2014 August 14 Thursday
Mississippi Canyon, Gulf of Mexico

After yesterday's exciting find of a huge aggregation of whale sharks in the Ewing Bank area, we couldn't help hoping for similar success in the Mississippi Canyon, the area more due south-southeast of New Orleans and closer to the scene of 2010's Deepwater Horizon disaster.  We haven't found whale sharks here yet this summer, but in years past we did find them, so we remained hopeful.  Well, we didn't find any today.  But we did find two large pods of short-finned pilot whales, and one gorgeous huge long sperm whale. The water was beautiful, blue and calm, so we can say for sure that had there been whale sharks surface-feeding in the area during our five or so hours there, we would have seen them. Any day in the Gulf when we find whales and dolphins and turtles is a great day, since we have been seeing so few in this area in the past couple of years!   

Here are a few of our favorite photos from today, which includes some of the always-extraordinary wetlands of Louisiana and the interesting platforms out there:




Here are maps of today’s flight, showing locations of notable sightings of wildlife (and sometimes of substantial amounts of surface oil or sargassum), and some of the platforms or drill ships noted in our Flight Logs.

 



Here are more photos from today’s flight. Special thanks to Sarah Ashworth from the Gulf Coast Research Lab in Ocean Springs, MS for joining us and taking some outstanding photographs!  Let’s start with the wonderful lone sperm whale!








Next was the pod of short-finned pilot whales — no, make that pods (plural), for we saw three different groups, all in proximity to each other, and we counted at least 30, 17, and 10 in each of them.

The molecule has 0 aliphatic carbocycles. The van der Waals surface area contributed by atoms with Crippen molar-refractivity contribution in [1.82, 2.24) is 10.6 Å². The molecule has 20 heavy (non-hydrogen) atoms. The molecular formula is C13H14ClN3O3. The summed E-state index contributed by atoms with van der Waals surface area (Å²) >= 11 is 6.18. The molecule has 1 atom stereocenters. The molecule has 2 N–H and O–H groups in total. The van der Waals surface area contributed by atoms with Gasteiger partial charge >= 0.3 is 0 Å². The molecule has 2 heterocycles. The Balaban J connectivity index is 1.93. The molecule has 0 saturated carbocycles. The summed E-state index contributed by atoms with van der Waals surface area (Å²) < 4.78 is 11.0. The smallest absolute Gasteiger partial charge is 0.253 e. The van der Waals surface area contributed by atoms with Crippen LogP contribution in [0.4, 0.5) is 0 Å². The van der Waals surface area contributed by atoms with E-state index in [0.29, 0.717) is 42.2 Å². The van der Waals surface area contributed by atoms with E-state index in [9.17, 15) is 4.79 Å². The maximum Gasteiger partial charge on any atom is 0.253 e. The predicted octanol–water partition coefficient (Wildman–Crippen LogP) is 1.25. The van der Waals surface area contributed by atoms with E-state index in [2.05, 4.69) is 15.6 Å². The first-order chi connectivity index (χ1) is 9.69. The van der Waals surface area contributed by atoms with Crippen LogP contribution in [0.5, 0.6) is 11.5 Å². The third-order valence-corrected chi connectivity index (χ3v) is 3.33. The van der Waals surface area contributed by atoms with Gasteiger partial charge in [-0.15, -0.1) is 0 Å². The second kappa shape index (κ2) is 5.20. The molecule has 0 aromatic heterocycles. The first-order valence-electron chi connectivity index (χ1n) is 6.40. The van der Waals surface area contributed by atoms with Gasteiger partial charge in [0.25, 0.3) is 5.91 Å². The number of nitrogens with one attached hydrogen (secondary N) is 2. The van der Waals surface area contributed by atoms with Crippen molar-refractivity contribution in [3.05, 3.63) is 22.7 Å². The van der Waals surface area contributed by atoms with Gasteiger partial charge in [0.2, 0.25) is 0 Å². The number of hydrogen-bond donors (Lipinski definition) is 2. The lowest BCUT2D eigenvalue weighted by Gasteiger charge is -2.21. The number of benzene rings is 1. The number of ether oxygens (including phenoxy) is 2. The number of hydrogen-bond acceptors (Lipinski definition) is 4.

The time between seeing the sperm whale  and seeing the pilot whales was only about 40 minutes, but it seemed like forever, as we saw no animals in between them, even though the water was clear and blue and smooth almost like glass.  Our senses were primed for something, and you know what that means — it means your mind jumps at just about anything. So when we saw what looked like a huge ray, we circled down quickly for a closer look! What we found, way out there about 60 miles from land with not a platform or vessel in sight, was a large brown plastic trash bag…. Sometimes it seems like there’s no getting away from the irresponsible side of human nature.



Here are more photos of interesting and beautiful sights on this flights:  beautiful large patches of sargassum, strange-looking foam and ‘waves’ of light green in the waters within 10 miles of shore, some rigs and vessels and a stark reminder of how we have “populated” the coastal waters with oil and gas platforms, and finally the extraordinarily beautiful and fragile wetlands of Louisiana.